In short, the show was a mixed bag, and no one went home a true winner.
Academy of Art University: Pressure is an odd catalyst. Some respond to it favorably, combining time and tension to yield extraordinary results. For others, pressure works against success, internal combustion evident in the resulting design.
Where Project Runway’s contestants are forced into a pressure cooker for 12 weeks to design, shop for, sew, and style their collections, San Francisco Academy of Art University students are incubated in a better-paced program. Here, years of planning and months of preparation produce the impressive work that the school has come to be known for. These student-designers are not working for cheap airtime or a bump in ratings for their network television handlers, but instead are putting in the hours of work for genuine academic recognition, fashion futures the old-fashioned way.
As an Academy fashion journalism student myself, I have witnessed the rigorous, extremely exhausting, but equally rewarding process firsthand. In last weeks leading up to the end of the semester, there is a pronounced hush in campus design studios, the only audible noises come in deep hums of the sewing machines, the incessant clicking of mechanical needles, and the hissing of industrial-grade irons. Each student, earbuds in, rips, measures, presses, tapes, pins, and repeats. One feels guilty even walking past such determination on the way to the bathrooms, so intense is the creative process.
This year, the collections from AAU’s multi-national student body were marked by a range of culture fusions. The show’s focal point was the visual negotiation between student, fabric, form, and heritage.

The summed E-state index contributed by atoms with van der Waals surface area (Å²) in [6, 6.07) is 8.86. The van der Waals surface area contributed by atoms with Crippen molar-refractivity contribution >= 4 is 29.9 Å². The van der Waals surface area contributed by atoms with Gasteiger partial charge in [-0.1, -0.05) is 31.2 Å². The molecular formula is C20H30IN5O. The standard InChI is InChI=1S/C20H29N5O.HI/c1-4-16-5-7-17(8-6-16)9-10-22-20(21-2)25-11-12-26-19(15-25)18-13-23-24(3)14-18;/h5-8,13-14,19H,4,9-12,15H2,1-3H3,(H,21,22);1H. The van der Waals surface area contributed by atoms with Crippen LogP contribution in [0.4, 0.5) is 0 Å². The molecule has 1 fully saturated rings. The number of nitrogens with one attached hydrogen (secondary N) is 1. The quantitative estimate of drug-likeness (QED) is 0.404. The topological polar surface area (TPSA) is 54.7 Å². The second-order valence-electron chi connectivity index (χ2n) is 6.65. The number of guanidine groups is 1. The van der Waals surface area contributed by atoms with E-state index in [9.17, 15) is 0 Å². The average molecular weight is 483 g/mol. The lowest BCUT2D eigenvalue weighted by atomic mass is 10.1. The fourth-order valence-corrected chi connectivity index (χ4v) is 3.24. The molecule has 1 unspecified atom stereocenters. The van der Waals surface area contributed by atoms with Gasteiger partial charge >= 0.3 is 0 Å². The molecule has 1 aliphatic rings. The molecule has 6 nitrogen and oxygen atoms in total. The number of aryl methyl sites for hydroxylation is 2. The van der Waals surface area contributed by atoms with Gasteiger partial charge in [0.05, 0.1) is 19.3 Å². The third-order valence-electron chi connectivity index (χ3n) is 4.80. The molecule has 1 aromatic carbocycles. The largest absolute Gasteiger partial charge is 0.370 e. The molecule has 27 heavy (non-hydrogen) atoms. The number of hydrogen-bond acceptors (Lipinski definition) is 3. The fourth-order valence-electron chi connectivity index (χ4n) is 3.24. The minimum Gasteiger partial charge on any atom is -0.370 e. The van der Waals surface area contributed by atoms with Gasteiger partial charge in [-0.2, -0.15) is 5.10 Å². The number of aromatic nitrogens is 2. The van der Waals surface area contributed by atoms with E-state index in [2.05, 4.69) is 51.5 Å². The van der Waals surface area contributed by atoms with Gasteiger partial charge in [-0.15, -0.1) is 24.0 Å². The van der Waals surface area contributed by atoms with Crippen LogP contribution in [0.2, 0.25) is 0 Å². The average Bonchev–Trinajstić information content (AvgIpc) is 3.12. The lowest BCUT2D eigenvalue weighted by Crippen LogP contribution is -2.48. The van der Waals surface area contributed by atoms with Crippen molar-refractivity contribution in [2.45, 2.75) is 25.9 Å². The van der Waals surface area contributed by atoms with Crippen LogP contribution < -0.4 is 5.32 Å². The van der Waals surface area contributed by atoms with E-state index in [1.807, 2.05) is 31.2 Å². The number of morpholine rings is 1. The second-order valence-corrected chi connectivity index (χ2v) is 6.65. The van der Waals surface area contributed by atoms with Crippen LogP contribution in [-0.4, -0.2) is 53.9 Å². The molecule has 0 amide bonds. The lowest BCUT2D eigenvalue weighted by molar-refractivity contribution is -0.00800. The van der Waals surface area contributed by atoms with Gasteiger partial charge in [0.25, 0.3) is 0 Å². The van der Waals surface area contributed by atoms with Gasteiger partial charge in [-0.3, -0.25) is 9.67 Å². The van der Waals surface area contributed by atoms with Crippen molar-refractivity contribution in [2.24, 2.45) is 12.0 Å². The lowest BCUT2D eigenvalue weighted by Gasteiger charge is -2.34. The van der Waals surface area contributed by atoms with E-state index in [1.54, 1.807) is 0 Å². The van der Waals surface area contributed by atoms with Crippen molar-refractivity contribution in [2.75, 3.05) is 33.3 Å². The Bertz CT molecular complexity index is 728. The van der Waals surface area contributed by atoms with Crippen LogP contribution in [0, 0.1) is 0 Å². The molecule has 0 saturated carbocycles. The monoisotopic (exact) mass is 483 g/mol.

The runway sequence ebbed and flowed between moments of sparse minimalism, as in Yuming Weng ‘s simple monochromatics and plays on texture and structure, in Chenxi Li’s over-sized crushed velvet coats, rendered unique by combining elements of ‘50s Americana with traditional Chinese armor. Knitwear student Heather Scholl’s sexually charged, gender-explorative neon psychedelics stalked the lane.
Stand-out collections included show openers Janine M. Villa and Amanda Nervig’s marriage of tailored suiting and free-falling knitwear, which gave the rigid geometric patterns that adorned both fabrics fluidity, and embued the suiting with an astonishing sense of movement. Inspired by traditional Welsh blankets, Villa and Nervig’s work felt eclectic and free-spirited on the runway, the print-on-print combinations of chunky knits and embellished tailoring gave the collection an exciting and unexpected visual depth.
Heather McDonald took taut silhouettes to new heights with soaring shapes that defied gravity. These exaggerated forms were rendered in deeply-saturated angoras and wools, which brought the avant-garde down to earth. The final act was perhaps the most impressive. Qian Xie’s crystal-encrusted coat dresses and lattice-woven leather overcoats followed her apt theme “50 Shades of Grey”, and the results were lust-worthy.